There is growing evidence of acquired CoQ10 deficiencies; however, in these conditions, CoQ10 level was measured and found low in plasma and/or serum [39]. In contrast, there are few reports of CoQ10 measurement in tissues, but one report showed evidence of low CoQ10 in the muscle of a sub-group of children with food intolerance and allergies [40].

4. In vitro studies of primary CoQ10 deficiencies

The disparate phenotype and responses to CoQ10 supplementation suggest differences in the pathomechanisms of CoQ10 deficiencies or in the pharmacokinetics of CoQ10 supplementation. To address these issues, the consequence of CoQ10 deficiency on mitochondrial bioenergetics, oxidative stress, and antioxidant defenses in tissues and cells from patients with CoQ10 deficiencies and the effects of CoQ10 supplementation have been investigated.

Initial studies of cultured fibroblasts from two siblings with infantile-onset CoQ10 deficiency showed mild respiratory chain defects but no evidence of increased superoxide anions, lipid peroxidation, or apoptosis-mediated cell death [41].

Lopez-Martin et al. showed that COQ2 mutant fibroblasts require uridine to maintain growth and proposed that deficiency of CoQ10 caused a defect in de novo pyrimidine biosynthesis because of the dependence of dihydro-orotate dehydrogenase on ubiquinol [42].

In the same two cell lines carrying COQ2 mutations and in two other cell lines from patients with CoQ10 deficiency with unknown molecular defects, Rodriguez-Hernandez et al. observed increased levels of lysosomal markers as well as enhanced expression of transcriptional and translational levels of autophagic genes [43]. Because inhibition of autophagy resulted in apoptotic cell death, the authors suggested that autophagy is a protective mechanism involved in the degradation of dysfunctional mitochondria.

Our initial studies in cultured skin fibroblasts harboring COQ2 and PDSS2 mutations suggested that defects in the first two committed steps of the CoQ10 biosynthetic pathway produce different biochemical alterations. PDSS2 mutant fibroblasts have 12% CoQ10 content and 28% residual CII+III activity relative to control cells with markedly reduced ATP synthesis, but do not show increased ROS production, signs of oxidative stress, or increased antioxidant defense markers. In contrast, COQ2 mutant fibroblasts have 30% CoQ10 content and 48% residual CII+III activity with mild defects of ATP synthesis and show significantly increased ROS production as well as oxidation of lipids and proteins [44]. We extended our studies to other patients’ cell lines, with variable degrees of CoQ10 deficiency due to different molecular defects, including mutations in COQ2 [3], ADCK3/CABC1 [4,5], and COQ9 [7], and we have observed a correlation between levels of CoQ10 and ROS production: 10–15% or >60% residual CoQ10 content is not associated with significant ROS production, whereas 30–50% residual CoQ10 content is associated with maximal increases in ROS production and cell death [45]. These studies confirm that varying degrees of CoQ10 variably impair ATP synthesis and induce oxidative stress. In the same cell lines with mutations in PDSS2, COQ2, and COQ9, we have evaluated the efficacy of CoQ10 supplementation in normalizing the bioenergetic status and the oxidative balance, comparing it with the efficacies of short-tail ubiquinone analogs (idebenone and CoQ2), which are less lipophilic, and vitamin C, a hydrophilic antioxidant [46]. We observed that after 24 H of 5 μM CoQ10 supplementation (the approximate concentration reached in the plasma of patients treated with high doses of oral supplementation of CoQ10), cellular CoQ10 levels increased dramatically and that all four compounds significantly reduced superoxide anion levels and cell death in mutant fibroblasts with oxidative stress. However, after 24 h of CoQ10 treatment, none of the cell lines showed significant improvement in ATP levels or in ATP/ADP ratios, which are markers of respiratory chain function. In marked contrast to treatment for 24 h of CoQ10, incubation of ubiquinone-deficient fibroblasts for 1 week with 5 μM CoQ10 (but not short-tail ubiquinone analogs and vitamin C) increased ATP levels and ATP/ADP ratios significantly [46]. These results indicate that the pharmacokinetic constraints of CoQ10 in reaching the mitochondrial respiratory chain and the dose of CoQ10 are key limiting factors in determining its efficacy in CoQ10-deficient patients.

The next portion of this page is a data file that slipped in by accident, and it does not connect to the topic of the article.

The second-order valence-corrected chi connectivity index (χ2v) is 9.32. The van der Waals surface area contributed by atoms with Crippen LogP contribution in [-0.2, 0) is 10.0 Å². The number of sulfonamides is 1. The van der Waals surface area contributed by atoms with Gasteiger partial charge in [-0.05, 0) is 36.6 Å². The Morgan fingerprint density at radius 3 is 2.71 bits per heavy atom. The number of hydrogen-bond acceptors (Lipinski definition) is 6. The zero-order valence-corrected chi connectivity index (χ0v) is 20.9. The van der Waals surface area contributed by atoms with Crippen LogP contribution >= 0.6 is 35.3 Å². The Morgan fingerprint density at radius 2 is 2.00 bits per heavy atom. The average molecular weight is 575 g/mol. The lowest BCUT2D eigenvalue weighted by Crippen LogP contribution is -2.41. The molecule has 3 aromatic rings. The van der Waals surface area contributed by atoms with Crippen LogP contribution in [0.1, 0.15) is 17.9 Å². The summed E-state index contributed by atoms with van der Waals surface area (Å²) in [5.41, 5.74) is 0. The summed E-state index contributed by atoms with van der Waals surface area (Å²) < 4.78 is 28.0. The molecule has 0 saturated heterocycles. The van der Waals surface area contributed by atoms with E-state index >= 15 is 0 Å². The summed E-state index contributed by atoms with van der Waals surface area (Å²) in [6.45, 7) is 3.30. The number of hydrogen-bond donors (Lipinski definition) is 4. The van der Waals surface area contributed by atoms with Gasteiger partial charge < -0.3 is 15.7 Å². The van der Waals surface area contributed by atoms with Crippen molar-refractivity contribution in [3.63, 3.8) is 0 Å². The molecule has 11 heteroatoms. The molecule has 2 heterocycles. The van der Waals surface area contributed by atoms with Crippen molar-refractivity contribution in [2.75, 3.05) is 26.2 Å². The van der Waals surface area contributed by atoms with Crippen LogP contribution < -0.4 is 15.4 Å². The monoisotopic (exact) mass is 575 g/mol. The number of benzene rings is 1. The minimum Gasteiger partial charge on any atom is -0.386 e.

5. Conclusions

CoQ10 deficiencies are clinically and genetically heterogeneous diseases that can occur due to defects of ubiquinone biosynthesis (primary deficiencies) or due to other causes (secondary deficiencies). Diagnosis of CoQ10 deficiency is most reliably made by measuring levels in muscle, fibroblasts, or both, but not plasma as circulating levels are influenced by dietary intake. Because both forms may improve with CoQ10 supplementation early diagnosis is important. In vitro studies have revealed that CoQ10 deficiency leads to diverse biochemical consequences that variably contribute to cell death. Future studies are likely to identify new causes and to provide new insights into the pathogenesis and treatment of CoQ10 deficiencies.


This work was supported by NIH grants R01HD057543 (cofunded by NICHD and the NIH Office of Dietary Supplement) and K23 HD065871. In addition, the authors have been supported by grants from the NIH (R01HD056103, RC1 NS070232, and P01 HD032062), Muscular Dystrophy Association (MDA), and by the Marriott Mitochondrial Disorder Clinical Research Fund (MMDCRF).